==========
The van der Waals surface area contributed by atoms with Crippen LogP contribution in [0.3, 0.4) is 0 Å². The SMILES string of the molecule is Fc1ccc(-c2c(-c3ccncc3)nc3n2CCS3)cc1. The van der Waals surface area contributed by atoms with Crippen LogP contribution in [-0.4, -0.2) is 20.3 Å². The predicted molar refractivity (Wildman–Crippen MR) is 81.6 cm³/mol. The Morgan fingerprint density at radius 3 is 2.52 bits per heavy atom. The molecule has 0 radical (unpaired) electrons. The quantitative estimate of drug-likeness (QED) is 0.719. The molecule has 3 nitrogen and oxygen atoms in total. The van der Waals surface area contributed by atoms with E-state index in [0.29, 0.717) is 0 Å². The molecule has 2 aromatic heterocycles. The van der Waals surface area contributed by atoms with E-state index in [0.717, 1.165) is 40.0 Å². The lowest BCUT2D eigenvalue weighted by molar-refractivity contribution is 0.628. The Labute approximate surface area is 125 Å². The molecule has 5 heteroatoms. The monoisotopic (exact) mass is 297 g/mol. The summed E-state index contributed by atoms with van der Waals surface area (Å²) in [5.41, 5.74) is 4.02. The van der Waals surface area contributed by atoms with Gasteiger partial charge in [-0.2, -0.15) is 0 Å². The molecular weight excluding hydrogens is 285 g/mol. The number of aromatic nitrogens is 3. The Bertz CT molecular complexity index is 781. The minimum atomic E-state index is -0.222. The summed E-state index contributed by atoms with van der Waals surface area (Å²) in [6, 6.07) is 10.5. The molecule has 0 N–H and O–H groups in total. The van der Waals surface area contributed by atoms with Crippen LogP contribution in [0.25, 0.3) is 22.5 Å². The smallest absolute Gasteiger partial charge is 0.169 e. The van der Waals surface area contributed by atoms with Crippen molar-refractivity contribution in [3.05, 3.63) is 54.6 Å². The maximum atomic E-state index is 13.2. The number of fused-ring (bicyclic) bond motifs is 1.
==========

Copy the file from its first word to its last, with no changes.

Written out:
The van der Waals surface area contributed by atoms with Crippen LogP contribution in [0.3, 0.4) is 0 Å². The SMILES string of the molecule is Fc1ccc(-c2c(-c3ccncc3)nc3n2CCS3)cc1. The van der Waals surface area contributed by atoms with Crippen LogP contribution in [-0.4, -0.2) is 20.3 Å². The predicted molar refractivity (Wildman–Crippen MR) is 81.6 cm³/mol. The Morgan fingerprint density at radius 3 is 2.52 bits per heavy atom. The molecule has 0 radical (unpaired) electrons. The quantitative estimate of drug-likeness (QED) is 0.719. The molecule has 3 nitrogen and oxygen atoms in total. The van der Waals surface area contributed by atoms with E-state index in [0.29, 0.717) is 0 Å². The molecule has 2 aromatic heterocycles. The van der Waals surface area contributed by atoms with E-state index in [0.717, 1.165) is 40.0 Å². The lowest BCUT2D eigenvalue weighted by molar-refractivity contribution is 0.628. The Labute approximate surface area is 125 Å². The molecule has 5 heteroatoms. The monoisotopic (exact) mass is 297 g/mol. The summed E-state index contributed by atoms with van der Waals surface area (Å²) in [5.41, 5.74) is 4.02. The van der Waals surface area contributed by atoms with Gasteiger partial charge in [-0.2, -0.15) is 0 Å². The molecular weight excluding hydrogens is 285 g/mol. The number of aromatic nitrogens is 3. The Bertz CT molecular complexity index is 781. The minimum atomic E-state index is -0.222. The summed E-state index contributed by atoms with van der Waals surface area (Å²) in [6, 6.07) is 10.5. The molecule has 0 N–H and O–H groups in total. The van der Waals surface area contributed by atoms with Crippen LogP contribution in [0.25, 0.3) is 22.5 Å². The smallest absolute Gasteiger partial charge is 0.169 e. The van der Waals surface area contributed by atoms with Crippen molar-refractivity contribution in [3.05, 3.63) is 54.6 Å². The maximum atomic E-state index is 13.2. The number of fused-ring (bicyclic) bond motifs is 1.